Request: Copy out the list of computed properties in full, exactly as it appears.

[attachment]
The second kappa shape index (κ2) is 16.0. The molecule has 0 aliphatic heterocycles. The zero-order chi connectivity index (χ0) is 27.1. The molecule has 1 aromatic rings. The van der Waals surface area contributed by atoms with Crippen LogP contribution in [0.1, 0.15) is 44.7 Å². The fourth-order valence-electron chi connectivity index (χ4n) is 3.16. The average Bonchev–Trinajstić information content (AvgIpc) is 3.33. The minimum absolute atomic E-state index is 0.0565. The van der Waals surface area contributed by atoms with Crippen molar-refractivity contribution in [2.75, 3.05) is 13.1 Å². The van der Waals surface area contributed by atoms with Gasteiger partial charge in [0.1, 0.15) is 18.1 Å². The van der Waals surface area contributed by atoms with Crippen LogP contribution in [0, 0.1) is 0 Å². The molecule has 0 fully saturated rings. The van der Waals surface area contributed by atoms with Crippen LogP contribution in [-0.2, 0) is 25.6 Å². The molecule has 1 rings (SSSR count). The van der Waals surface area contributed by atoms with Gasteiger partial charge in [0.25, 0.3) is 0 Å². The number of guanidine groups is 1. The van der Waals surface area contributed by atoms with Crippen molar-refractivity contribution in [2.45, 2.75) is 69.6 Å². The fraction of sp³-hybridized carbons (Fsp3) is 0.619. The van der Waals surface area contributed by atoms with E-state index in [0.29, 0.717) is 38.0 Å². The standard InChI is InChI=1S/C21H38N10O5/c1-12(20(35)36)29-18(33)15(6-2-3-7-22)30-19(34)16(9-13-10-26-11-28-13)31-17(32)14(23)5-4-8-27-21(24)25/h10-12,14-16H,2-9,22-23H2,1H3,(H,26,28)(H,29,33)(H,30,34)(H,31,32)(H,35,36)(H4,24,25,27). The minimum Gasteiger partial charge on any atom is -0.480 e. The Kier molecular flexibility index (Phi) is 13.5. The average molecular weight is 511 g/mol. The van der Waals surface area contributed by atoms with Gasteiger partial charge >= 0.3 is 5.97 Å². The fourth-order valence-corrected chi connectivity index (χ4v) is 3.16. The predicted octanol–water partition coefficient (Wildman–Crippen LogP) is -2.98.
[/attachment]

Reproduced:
The second kappa shape index (κ2) is 16.0. The molecule has 0 aliphatic heterocycles. The zero-order chi connectivity index (χ0) is 27.1. The molecule has 1 aromatic rings. The van der Waals surface area contributed by atoms with Crippen LogP contribution in [0.1, 0.15) is 44.7 Å². The fourth-order valence-electron chi connectivity index (χ4n) is 3.16. The average Bonchev–Trinajstić information content (AvgIpc) is 3.33. The minimum absolute atomic E-state index is 0.0565. The van der Waals surface area contributed by atoms with Crippen molar-refractivity contribution in [2.75, 3.05) is 13.1 Å². The van der Waals surface area contributed by atoms with Gasteiger partial charge in [0.1, 0.15) is 18.1 Å². The van der Waals surface area contributed by atoms with Crippen LogP contribution in [0, 0.1) is 0 Å². The molecule has 0 fully saturated rings. The van der Waals surface area contributed by atoms with Crippen LogP contribution in [-0.2, 0) is 25.6 Å². The molecule has 1 rings (SSSR count). The van der Waals surface area contributed by atoms with Gasteiger partial charge in [0.25, 0.3) is 0 Å². The number of guanidine groups is 1. The van der Waals surface area contributed by atoms with Crippen molar-refractivity contribution in [2.45, 2.75) is 69.6 Å². The fraction of sp³-hybridized carbons (Fsp3) is 0.619. The van der Waals surface area contributed by atoms with E-state index in [0.29, 0.717) is 38.0 Å². The standard InChI is InChI=1S/C21H38N10O5/c1-12(20(35)36)29-18(33)15(6-2-3-7-22)30-19(34)16(9-13-10-26-11-28-13)31-17(32)14(23)5-4-8-27-21(24)25/h10-12,14-16H,2-9,22-23H2,1H3,(H,26,28)(H,29,33)(H,30,34)(H,31,32)(H,35,36)(H4,24,25,27). The minimum Gasteiger partial charge on any atom is -0.480 e. The Kier molecular flexibility index (Phi) is 13.5. The average molecular weight is 511 g/mol. The van der Waals surface area contributed by atoms with Gasteiger partial charge >= 0.3 is 5.97 Å². The fourth-order valence-corrected chi connectivity index (χ4v) is 3.16. The predicted octanol–water partition coefficient (Wildman–Crippen LogP) is -2.98.